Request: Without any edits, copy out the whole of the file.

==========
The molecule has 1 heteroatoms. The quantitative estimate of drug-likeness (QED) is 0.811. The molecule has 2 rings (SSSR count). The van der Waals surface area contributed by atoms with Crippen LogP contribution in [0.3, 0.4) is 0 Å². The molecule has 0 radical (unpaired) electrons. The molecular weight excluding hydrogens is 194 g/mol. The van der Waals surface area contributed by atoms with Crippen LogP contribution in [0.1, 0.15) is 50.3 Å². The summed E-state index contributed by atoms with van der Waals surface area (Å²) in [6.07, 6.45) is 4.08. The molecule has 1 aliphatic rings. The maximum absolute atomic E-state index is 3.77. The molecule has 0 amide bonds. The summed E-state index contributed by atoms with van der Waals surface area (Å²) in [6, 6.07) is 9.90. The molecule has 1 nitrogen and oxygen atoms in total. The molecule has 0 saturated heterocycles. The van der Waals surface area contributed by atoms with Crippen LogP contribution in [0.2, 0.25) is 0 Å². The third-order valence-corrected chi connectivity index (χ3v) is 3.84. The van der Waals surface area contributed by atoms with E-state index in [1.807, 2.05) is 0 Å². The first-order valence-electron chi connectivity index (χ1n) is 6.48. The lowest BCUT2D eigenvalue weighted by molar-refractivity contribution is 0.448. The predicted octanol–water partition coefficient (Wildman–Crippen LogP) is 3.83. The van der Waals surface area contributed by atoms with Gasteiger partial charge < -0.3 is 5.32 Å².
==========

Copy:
The molecule has 1 heteroatoms. The quantitative estimate of drug-likeness (QED) is 0.811. The molecule has 2 rings (SSSR count). The van der Waals surface area contributed by atoms with Crippen LogP contribution in [0.3, 0.4) is 0 Å². The molecule has 0 radical (unpaired) electrons. The molecular weight excluding hydrogens is 194 g/mol. The van der Waals surface area contributed by atoms with Crippen LogP contribution in [0.1, 0.15) is 50.3 Å². The summed E-state index contributed by atoms with van der Waals surface area (Å²) in [6.07, 6.45) is 4.08. The molecule has 1 aliphatic rings. The maximum absolute atomic E-state index is 3.77. The molecule has 0 amide bonds. The summed E-state index contributed by atoms with van der Waals surface area (Å²) in [6, 6.07) is 9.90. The molecule has 1 nitrogen and oxygen atoms in total. The molecule has 0 saturated heterocycles. The van der Waals surface area contributed by atoms with Crippen LogP contribution in [0.2, 0.25) is 0 Å². The third-order valence-corrected chi connectivity index (χ3v) is 3.84. The van der Waals surface area contributed by atoms with E-state index in [1.807, 2.05) is 0 Å². The first-order valence-electron chi connectivity index (χ1n) is 6.48. The lowest BCUT2D eigenvalue weighted by molar-refractivity contribution is 0.448. The predicted octanol–water partition coefficient (Wildman–Crippen LogP) is 3.83. The van der Waals surface area contributed by atoms with Gasteiger partial charge < -0.3 is 5.32 Å².